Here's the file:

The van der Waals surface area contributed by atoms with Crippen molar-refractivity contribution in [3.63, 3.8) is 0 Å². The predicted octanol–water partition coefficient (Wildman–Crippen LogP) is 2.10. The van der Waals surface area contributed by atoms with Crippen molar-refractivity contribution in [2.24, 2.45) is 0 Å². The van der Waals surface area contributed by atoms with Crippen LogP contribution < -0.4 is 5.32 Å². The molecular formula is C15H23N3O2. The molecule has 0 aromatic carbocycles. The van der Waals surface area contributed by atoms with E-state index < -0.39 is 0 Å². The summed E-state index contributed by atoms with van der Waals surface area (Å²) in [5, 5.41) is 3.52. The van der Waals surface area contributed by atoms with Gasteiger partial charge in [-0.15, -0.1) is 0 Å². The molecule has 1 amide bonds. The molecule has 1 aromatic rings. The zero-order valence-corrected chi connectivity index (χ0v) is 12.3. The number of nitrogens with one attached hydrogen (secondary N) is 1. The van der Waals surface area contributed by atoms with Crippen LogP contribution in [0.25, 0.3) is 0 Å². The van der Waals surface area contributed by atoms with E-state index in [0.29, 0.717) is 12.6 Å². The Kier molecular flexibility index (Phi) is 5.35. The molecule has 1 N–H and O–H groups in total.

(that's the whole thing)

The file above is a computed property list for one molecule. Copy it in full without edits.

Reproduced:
The van der Waals surface area contributed by atoms with Crippen molar-refractivity contribution in [3.63, 3.8) is 0 Å². The predicted octanol–water partition coefficient (Wildman–Crippen LogP) is 2.10. The van der Waals surface area contributed by atoms with Crippen molar-refractivity contribution in [2.24, 2.45) is 0 Å². The van der Waals surface area contributed by atoms with Crippen LogP contribution < -0.4 is 5.32 Å². The molecular formula is C15H23N3O2. The molecule has 0 aromatic carbocycles. The van der Waals surface area contributed by atoms with E-state index < -0.39 is 0 Å². The summed E-state index contributed by atoms with van der Waals surface area (Å²) in [5, 5.41) is 3.52. The van der Waals surface area contributed by atoms with Gasteiger partial charge in [-0.15, -0.1) is 0 Å². The molecule has 1 amide bonds. The molecule has 1 aromatic rings. The zero-order valence-corrected chi connectivity index (χ0v) is 12.3. The number of nitrogens with one attached hydrogen (secondary N) is 1. The van der Waals surface area contributed by atoms with Crippen LogP contribution in [0.25, 0.3) is 0 Å². The van der Waals surface area contributed by atoms with E-state index in [0.29, 0.717) is 12.6 Å². The Kier molecular flexibility index (Phi) is 5.35. The molecule has 1 N–H and O–H groups in total.